My teaching methods utilize demonstrations, critiques, and idea discussions before and during art making processes, and sharing examples. A combination of all these methods allows me to be there for the students early on in the process and makes for a smoother transition to from idea to art piece. Using demonstrations I can guide students through the work that is expected of them and by showing them examples they can see what students have done before them. Discussion of ideas, concepts and sketches allow me to inform them of design pitfalls, process challenges and lets the student build confidence in talking about their work. Critiques allow me to assess each student and since I have seen where each student started I am given a better understanding of where they should be. This affords me the opportunity to assess the student within the group and individually. By the end of the semester, I will be able to see how much the student has grown and how close they are to meeting the objectives. Each new project gives me a chance to see how well and how much they are improving. Each critique allows the student a new opportunity to speak about their work resulting in me learning more about them as a student and them learning more about their own artistic direction.
About the Artist
Born in St. Louis, MO, Brian Lathan received his BA from Saint Louis University. Afterwards he spent several years studying printmaking and sculpture at St. Louis Community College-Meramec before going on to receive his MFA in printmaking from Southern Illinois University-Carbondale. Brian is now an Adjunct Professor in Printmaking/Design at STLCC-Meramec.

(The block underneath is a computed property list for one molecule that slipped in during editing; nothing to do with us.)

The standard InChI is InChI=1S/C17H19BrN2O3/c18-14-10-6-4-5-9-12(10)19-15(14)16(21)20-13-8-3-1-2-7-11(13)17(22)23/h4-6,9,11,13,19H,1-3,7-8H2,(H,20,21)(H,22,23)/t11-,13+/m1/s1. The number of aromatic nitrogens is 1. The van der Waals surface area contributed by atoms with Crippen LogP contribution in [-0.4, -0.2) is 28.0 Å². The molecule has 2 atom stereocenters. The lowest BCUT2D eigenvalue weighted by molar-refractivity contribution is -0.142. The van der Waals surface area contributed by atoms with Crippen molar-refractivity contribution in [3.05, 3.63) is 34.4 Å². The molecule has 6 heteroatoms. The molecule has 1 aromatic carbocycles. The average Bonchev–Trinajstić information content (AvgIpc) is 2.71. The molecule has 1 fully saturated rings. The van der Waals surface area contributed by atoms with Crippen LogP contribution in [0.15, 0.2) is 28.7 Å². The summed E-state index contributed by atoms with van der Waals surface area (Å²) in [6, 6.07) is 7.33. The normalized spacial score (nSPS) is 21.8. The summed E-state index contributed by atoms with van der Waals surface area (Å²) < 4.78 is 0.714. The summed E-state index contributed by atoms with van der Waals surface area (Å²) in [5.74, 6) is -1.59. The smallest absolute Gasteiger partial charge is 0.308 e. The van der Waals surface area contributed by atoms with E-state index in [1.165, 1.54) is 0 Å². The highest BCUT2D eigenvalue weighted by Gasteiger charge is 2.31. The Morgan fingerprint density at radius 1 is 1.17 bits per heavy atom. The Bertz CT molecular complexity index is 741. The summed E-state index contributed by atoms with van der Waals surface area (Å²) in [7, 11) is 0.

Currently based in St. Louis, Brian has been exploring printmaking and sculpture since 2007. Though his specialization is printmaking, Brian has spent the last several years exploring the combination of print and sculpture. His work ranges from being sculpture-forward to printmaking-forward while other times the two blend seamlessly.
Thematically, Brian’s work embodies the feeling of “Sweet and Sour” or “Beauty and Beast.” Beautiful colors, vibrant palettes, emotional gestures, and organic forms express the “sweet;” while darker concepts, traumatic narratives, and emotionally scarred characters illustrate the “sour.”
It is my own history with my professors and love for sharing knowledge that draws me to being a teacher. As an instructor, I aim to mentor students and contribute to their artistic journey. During my later experience with teaching, I found that many students think and process ideas differently and as instructor I was challenged to transform the same information to fit different learning styles and I find this aspect of teaching worthwhile.
Being trained as both a printmaker and a sculptor, I find these two subjects the most comfortable. As a printmaker I am well versed in etching, relief, serigraphy, lithography, monoprinting, and papermaking/bookmaking. As a sculptor, I am well versed in woodcarving/wood bending, oxy-acetylene, plaster, paper-mache, and clay. No matter which course I teach, it is important for me that students learn techniques correctly, how to maintain the shop and its tools, how to analyze artwork, how to synthesize their ideas and how to vocalize their concepts. These objectives are important for students to learn, as they are quintessential for the continuation of their artistic careers. The earlier in their studies and more familiar students are with these objectives, the better they will be at their own artistic practice.